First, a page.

11. Three new species of Epicephala Meyrick (Lepidoptera, Gracillariidae) associated with Phyllanthus microcarpus (Benth.) (Phyllanthaceae)PubMed Central

    Li, Houhun; Yang, Xiaofei

    2015-01-01

    Abstract Three new species of Epicephala Meyrick, 1880 are described based on specimens reared from fruits of Phyllanthus microcarpus (Benth.): Epicephala microcarpa sp. n. and Epicephala laeviclada sp. n. from Guangxi and Hainan, and Epicephala tertiaria sp. n. from Guangdong and Guangxi. Photographs of adults and illustrations of genital structures are provided. PMID:25829842

  12. Mushroom PoisoningMedlinePLUS

    MENU … can’t tell for sure if a mushroom is poisonous by looking at it, unless you are an expert at identifying mushrooms. There are no tests to help you tell a poisonousmushroom from a nonpoisonous mushroom. Does it help to see how the wild …

  13. Furlough MushroomsTechnology Transfer Automated Retrieval System (TEKTRAN)

    The manuscript provides a protocol for preserving two species of mushroom (Agaricus campestris or meadow mushroom, and A. arvensis or horse mushroom) in strong wine.Mushrooms are kept at a low boil for 10 minutes, placed in clean canning jars, and covered with wine (12% ethanol) or fortified wine (…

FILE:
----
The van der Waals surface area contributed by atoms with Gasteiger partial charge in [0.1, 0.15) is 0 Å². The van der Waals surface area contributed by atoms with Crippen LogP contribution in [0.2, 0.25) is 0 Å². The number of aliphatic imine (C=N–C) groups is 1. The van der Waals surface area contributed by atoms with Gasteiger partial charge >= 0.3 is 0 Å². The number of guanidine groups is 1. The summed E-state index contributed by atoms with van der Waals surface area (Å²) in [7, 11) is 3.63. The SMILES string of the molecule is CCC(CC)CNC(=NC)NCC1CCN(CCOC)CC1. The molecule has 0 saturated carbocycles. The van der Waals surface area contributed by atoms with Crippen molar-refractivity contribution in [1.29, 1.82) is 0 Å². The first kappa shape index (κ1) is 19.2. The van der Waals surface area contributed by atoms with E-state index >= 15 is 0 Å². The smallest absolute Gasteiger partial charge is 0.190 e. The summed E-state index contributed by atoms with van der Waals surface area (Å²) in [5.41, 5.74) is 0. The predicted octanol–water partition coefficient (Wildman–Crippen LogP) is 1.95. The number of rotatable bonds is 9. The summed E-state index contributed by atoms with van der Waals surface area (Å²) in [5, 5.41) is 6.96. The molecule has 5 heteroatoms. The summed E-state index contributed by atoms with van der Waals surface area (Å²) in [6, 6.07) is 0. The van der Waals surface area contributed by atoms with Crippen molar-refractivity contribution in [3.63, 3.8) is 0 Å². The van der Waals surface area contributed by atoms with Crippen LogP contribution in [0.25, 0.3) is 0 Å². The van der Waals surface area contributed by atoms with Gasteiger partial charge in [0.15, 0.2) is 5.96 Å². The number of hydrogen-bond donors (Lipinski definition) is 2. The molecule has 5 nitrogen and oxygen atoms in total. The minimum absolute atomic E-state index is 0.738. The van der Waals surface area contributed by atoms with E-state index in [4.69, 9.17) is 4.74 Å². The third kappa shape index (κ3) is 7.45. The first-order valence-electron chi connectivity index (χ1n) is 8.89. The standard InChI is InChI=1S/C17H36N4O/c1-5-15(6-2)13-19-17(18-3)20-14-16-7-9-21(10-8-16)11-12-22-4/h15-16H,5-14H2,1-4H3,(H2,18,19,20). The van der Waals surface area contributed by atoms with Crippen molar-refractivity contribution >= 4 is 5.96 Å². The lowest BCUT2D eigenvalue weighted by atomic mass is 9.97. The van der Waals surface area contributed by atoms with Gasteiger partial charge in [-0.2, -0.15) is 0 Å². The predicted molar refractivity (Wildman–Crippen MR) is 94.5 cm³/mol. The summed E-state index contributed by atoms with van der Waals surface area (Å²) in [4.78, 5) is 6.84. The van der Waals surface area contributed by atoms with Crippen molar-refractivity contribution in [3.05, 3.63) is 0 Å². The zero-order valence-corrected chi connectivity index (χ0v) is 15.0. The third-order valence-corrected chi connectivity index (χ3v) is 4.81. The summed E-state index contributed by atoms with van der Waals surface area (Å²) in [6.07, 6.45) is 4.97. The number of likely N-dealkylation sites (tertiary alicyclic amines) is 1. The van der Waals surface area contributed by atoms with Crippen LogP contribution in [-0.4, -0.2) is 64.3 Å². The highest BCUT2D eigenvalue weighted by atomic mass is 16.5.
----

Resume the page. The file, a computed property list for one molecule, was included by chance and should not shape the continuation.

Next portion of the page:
14. Secretion of cellobiase is mediated via vacuoles in Termitomyces clypeatus.PubMed

    Mukherjee, Sumana; Khowala, Suman

    2002-01-01

    The majority of cellobiase activity in Termitomyces clypeatus was localized in vacuolar fractions of the fungus under secretory and nonsecretory conditions of growth. Activities of marker proteins for subcellular organelles, e.g., vacuoles, cytosol, ER, and mitochondria, in mycelial extracts from the secreting conditions increased by approximately 20, 12, 5, and 2.5 times, respectively, as compared to those obtained from mycelium grown in nonsecreting conditions. The average size and concentration of vacuoles visualized by electron microscopy were also increased in secreting conditions in the fungus. The specific activity of cellobiase in vacuoles isolated in Ficoll-sucrose gradient, as obtained from mycelial growth in secretory medium, was more than 40 times higher in comparison to that found from nonsecretory medium. The results indicated that subcellular localization of cellobiase in vacuoles is regulated by the cellular signaling prevailing in the fungus. Mycelial extraction of intracellular proteins by hand grinding and by bead-beater from cells frozen in the presence or absence of liquid nitrogen was also compared. Maximum recovery of intracellular protein was obtained with the bead-beater under aerobic conditions in the absence of nitrogen. Highest recovery of vacuoles up to 85% was obtained by single-step ultracentrifugation of the mycelial extract of the fungus in Ficoll-sucrose gradient. The method appeared to be useful for separation of other subcellular organelles in filamentous fungi. PMID:12467451